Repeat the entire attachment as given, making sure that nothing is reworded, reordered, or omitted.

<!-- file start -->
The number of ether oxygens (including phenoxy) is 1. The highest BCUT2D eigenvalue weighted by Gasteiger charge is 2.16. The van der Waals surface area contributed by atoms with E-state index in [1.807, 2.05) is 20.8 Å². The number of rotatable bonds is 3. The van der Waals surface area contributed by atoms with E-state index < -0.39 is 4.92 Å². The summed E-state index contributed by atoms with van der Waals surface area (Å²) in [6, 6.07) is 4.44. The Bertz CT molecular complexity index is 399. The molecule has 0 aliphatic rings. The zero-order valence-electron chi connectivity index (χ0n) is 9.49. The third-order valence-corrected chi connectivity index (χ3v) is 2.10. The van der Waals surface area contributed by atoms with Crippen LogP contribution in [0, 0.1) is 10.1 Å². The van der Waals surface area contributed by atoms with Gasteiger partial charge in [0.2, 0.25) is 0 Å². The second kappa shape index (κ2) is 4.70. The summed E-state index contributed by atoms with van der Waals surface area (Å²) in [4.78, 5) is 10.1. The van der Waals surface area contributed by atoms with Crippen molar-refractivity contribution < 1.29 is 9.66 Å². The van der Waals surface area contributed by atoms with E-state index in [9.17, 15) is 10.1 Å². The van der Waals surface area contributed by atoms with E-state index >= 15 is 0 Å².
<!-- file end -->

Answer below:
The number of ether oxygens (including phenoxy) is 1. The highest BCUT2D eigenvalue weighted by Gasteiger charge is 2.16. The van der Waals surface area contributed by atoms with E-state index in [1.807, 2.05) is 20.8 Å². The number of rotatable bonds is 3. The van der Waals surface area contributed by atoms with E-state index < -0.39 is 4.92 Å². The summed E-state index contributed by atoms with van der Waals surface area (Å²) in [6, 6.07) is 4.44. The Bertz CT molecular complexity index is 399. The molecule has 0 aliphatic rings. The zero-order valence-electron chi connectivity index (χ0n) is 9.49. The third-order valence-corrected chi connectivity index (χ3v) is 2.10. The van der Waals surface area contributed by atoms with Crippen LogP contribution in [0, 0.1) is 10.1 Å². The van der Waals surface area contributed by atoms with Gasteiger partial charge in [0.2, 0.25) is 0 Å². The second kappa shape index (κ2) is 4.70. The summed E-state index contributed by atoms with van der Waals surface area (Å²) in [4.78, 5) is 10.1. The van der Waals surface area contributed by atoms with Crippen molar-refractivity contribution < 1.29 is 9.66 Å². The van der Waals surface area contributed by atoms with E-state index in [9.17, 15) is 10.1 Å². The van der Waals surface area contributed by atoms with E-state index >= 15 is 0 Å².